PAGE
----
What Is Supply Chain Risk Management…and Why Can’t I Get a PS5?
Do you want to buy a Playstation 5? Get in line.
Severe supplier constraints and the resulting chip shortage have made things quite tenuous for fans of Sony’s latest gaming system. Plus, since semiconductor-based materials make up 40 percent of new vehicle costs and countless other consumer products, PS5s aren’t the only things in short supply. Manufacturers are facing massive shortages across their supply chains, which, along with as well as an utter failure to move swiftly to account for said shortages, has resulted in a market flooded with demand for an ever-dwindling supply. It is, in order words, a failure in supply chain risk management.
What is supply chain risk management?
In short, supply chain risk management is the act of calculating sudden shifts of demand across your supply chain, the risk of being incapable of accounting for said demand, and the resulting actions that your organization can take to mitigate these risks.
With supply chains now existing on a global scale, the number of drastic, unusual, and frankly sporadic incidents that can affect a supply chain are increasing. As such, the ability to be agile – understanding the likelihood of such crises and developing readiness plans for them – is paramount. Most companies split this concept of risk management into two camps – “macro” agility and “micro” agility.
Macro agility, as the name suggests, focuses on the big events that impact a supply chain. Think a sudden flood, a tropical hurricane, or, maybe, a global pandemic. Macro agility is all about anticipating the likelihood of major crises that could impact the supply chain and preparing readiness plans to tackle them. Since these are, by nature, rare and truly impossible to predict with any real certainty, it’s not so much trying to account for them happening as it is analyzing the probability and severity and doing everything possible to eliminate or avoid the resulting disruptions.
Micro agility, on the other hand, focuses on other kinds of supply chain risk–the more common things like supplier shortfalls, logistics problems, or pricing shifts. These are part of the everyday for most demand planners, and while they are much less severe than macro events, they can have a significant effect over time. Micro agility often requires smart supply chain planning that focuses on the here and now.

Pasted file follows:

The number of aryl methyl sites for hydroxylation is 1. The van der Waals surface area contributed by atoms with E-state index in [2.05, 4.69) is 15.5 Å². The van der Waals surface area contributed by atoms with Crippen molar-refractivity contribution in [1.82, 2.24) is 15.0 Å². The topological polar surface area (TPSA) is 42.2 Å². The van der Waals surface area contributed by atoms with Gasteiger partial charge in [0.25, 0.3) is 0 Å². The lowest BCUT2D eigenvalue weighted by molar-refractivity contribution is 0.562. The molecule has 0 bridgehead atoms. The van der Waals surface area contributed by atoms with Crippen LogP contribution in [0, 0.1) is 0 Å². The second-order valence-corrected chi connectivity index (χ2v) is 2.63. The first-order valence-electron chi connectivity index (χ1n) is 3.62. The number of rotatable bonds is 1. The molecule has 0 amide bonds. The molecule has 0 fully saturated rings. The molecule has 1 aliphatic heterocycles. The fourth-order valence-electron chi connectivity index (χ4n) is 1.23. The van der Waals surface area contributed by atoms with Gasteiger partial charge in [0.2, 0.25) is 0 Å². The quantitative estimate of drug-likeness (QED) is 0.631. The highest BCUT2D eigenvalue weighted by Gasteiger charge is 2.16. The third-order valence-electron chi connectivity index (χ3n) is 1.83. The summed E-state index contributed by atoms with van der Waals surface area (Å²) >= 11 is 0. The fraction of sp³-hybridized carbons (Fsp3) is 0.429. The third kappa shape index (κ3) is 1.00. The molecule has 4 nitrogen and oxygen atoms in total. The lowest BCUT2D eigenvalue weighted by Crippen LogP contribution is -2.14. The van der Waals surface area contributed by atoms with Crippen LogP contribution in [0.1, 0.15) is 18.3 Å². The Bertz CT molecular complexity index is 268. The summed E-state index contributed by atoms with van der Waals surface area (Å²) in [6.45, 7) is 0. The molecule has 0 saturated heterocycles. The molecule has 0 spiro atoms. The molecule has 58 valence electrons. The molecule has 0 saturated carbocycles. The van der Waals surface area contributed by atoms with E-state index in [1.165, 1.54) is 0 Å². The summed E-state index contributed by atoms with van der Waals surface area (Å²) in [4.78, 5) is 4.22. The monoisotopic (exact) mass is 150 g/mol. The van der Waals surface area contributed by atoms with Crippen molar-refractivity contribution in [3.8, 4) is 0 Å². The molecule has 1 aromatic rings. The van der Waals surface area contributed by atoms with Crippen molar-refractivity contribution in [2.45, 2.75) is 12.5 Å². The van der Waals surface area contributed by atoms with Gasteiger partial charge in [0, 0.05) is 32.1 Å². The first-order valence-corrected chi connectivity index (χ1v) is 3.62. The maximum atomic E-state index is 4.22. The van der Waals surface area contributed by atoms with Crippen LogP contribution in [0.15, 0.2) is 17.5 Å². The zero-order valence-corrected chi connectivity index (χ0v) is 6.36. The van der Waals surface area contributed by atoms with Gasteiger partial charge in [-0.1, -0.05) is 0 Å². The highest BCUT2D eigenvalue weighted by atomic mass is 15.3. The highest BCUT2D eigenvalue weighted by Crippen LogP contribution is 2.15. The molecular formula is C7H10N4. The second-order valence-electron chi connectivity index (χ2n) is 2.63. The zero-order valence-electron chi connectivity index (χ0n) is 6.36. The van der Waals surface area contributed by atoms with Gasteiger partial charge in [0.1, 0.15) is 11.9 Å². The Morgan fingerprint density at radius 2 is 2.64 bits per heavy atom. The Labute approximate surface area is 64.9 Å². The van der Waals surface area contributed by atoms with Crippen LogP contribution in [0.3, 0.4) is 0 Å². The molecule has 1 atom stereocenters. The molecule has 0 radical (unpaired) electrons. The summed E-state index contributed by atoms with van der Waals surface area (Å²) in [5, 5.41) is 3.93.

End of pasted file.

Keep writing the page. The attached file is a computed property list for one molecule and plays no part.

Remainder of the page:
Supply chain risk management, therefore, is managing both these types of agility in conjunction: Focusing on your supply chain’s everyday challenges, while being cognizant of global changes and how they could affect your supply chain plan. It’s a necessary, and dare we say vital component of any digital supply chain management toolbox.
Supply Chain Risk Management: The Video
That’s nice…but when am I getting a PS5?
Managing supply chain risk is, unfortunately, not something that you can just turn on and fix all your problems at once. It needs to be implemented at the early stages of any organization’s strategy and rigorously maintained over time.
On the macro side, for Sony to be able to fix its supply issues, they would need to be able to go back in time and prevent the coronavirus pandemic from happening in the first place. Since that’s, well, unlikely, the other option is to try to identify the key points in their supply chain that fell apart and try to ensure they are better prepared for next time. Beyond, obviously, just fixing what didn’t work this time around.
On the micro side, there is a lot more supply chain practitioners can do to ensure customers get the products they want and need–before they give up or go to a competitor. One place to start is with demand modeling, which breaks down demand components into a series of internal and external factors, the demand stream, and looks at the impact of each factor on future demand. That includes all the influencers of demand at a granular and daily level for individual SKU-Locations.
Variability is a part of life when it comes to demand forecasting – in fact, not only is such variability perfectly normal, but you can actually predict it to make better decisions. Probabilistic forecasting, sometimes referred to as “uncertainty forecasting” is all about identifying the range of possible demand and the probability tied to each outcome. The end result helps manage risk and improves overall health and results across the supply chain.
Machine learning automation is another tactic more and more companies are using to better understand the impact of things like new product introductions, promotions planning, end-of-aisle displays, and price reductions, all while incorporating them into the forecast.
Now, obviously, PS5’s aren’t hurting for demand. But the various components that go into making it might be. Each individual piece of the production process is tied to its own forecast by that part of the supply chain, and is in turn tied to an inventory cost for Sony to keep in stock. Sony has to better calculate how many of each piece they would need to maximize production while minimizing inventory costs, while also accounting for the risk of not buying enough and their supplier running out of stock later on – impacting their ability to produce more PS5’s in the near future. This is a level of variability at every stage of the process, and is all part of the everyday “micro agility” of true supply chain risk management.
If they don’t…well…maybe they’ll finally have some stock again in 2023.